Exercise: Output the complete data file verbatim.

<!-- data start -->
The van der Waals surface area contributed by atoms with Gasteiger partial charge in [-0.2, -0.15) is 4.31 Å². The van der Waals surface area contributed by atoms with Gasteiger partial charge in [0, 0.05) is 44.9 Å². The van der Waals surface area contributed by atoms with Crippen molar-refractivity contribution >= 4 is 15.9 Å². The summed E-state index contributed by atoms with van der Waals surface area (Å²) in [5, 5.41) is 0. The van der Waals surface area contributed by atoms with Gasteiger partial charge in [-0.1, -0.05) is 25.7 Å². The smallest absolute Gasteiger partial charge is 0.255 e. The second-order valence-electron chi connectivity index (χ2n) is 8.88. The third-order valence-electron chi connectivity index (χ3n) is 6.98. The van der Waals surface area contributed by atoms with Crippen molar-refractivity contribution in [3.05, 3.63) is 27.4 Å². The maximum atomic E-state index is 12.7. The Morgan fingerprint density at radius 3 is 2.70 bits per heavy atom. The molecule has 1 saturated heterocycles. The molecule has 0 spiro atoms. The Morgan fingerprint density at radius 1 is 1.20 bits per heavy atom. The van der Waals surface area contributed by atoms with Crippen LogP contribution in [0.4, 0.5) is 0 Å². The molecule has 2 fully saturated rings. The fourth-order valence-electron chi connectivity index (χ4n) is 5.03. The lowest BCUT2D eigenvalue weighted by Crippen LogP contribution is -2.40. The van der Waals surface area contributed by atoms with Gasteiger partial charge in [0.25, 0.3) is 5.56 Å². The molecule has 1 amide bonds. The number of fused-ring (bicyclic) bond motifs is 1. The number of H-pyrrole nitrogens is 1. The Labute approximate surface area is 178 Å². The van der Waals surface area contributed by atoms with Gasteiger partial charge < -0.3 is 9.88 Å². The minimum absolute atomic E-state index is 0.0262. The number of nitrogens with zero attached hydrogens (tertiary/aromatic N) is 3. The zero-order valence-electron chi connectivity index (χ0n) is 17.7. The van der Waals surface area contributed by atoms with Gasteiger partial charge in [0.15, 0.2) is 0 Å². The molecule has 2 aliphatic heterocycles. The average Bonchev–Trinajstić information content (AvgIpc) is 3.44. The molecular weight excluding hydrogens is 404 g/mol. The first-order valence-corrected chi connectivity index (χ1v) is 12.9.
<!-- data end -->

The van der Waals surface area contributed by atoms with Gasteiger partial charge in [-0.2, -0.15) is 4.31 Å². The van der Waals surface area contributed by atoms with Gasteiger partial charge in [0, 0.05) is 44.9 Å². The van der Waals surface area contributed by atoms with Crippen molar-refractivity contribution >= 4 is 15.9 Å². The summed E-state index contributed by atoms with van der Waals surface area (Å²) in [5, 5.41) is 0. The van der Waals surface area contributed by atoms with Gasteiger partial charge in [-0.1, -0.05) is 25.7 Å². The smallest absolute Gasteiger partial charge is 0.255 e. The second-order valence-electron chi connectivity index (χ2n) is 8.88. The third-order valence-electron chi connectivity index (χ3n) is 6.98. The van der Waals surface area contributed by atoms with Crippen molar-refractivity contribution in [3.05, 3.63) is 27.4 Å². The maximum atomic E-state index is 12.7. The Morgan fingerprint density at radius 3 is 2.70 bits per heavy atom. The molecule has 1 saturated heterocycles. The molecule has 0 spiro atoms. The Morgan fingerprint density at radius 1 is 1.20 bits per heavy atom. The van der Waals surface area contributed by atoms with Crippen LogP contribution in [0.4, 0.5) is 0 Å². The molecule has 2 fully saturated rings. The fourth-order valence-electron chi connectivity index (χ4n) is 5.03. The lowest BCUT2D eigenvalue weighted by Crippen LogP contribution is -2.40. The van der Waals surface area contributed by atoms with Gasteiger partial charge in [0.25, 0.3) is 5.56 Å². The molecule has 1 amide bonds. The number of fused-ring (bicyclic) bond motifs is 1. The number of H-pyrrole nitrogens is 1. The Labute approximate surface area is 178 Å². The van der Waals surface area contributed by atoms with Gasteiger partial charge < -0.3 is 9.88 Å². The minimum absolute atomic E-state index is 0.0262. The number of nitrogens with zero attached hydrogens (tertiary/aromatic N) is 3. The zero-order valence-electron chi connectivity index (χ0n) is 17.7. The van der Waals surface area contributed by atoms with Gasteiger partial charge in [0.15, 0.2) is 0 Å². The molecule has 2 aliphatic heterocycles. The average Bonchev–Trinajstić information content (AvgIpc) is 3.44. The molecular weight excluding hydrogens is 404 g/mol. The first-order valence-corrected chi connectivity index (χ1v) is 12.9.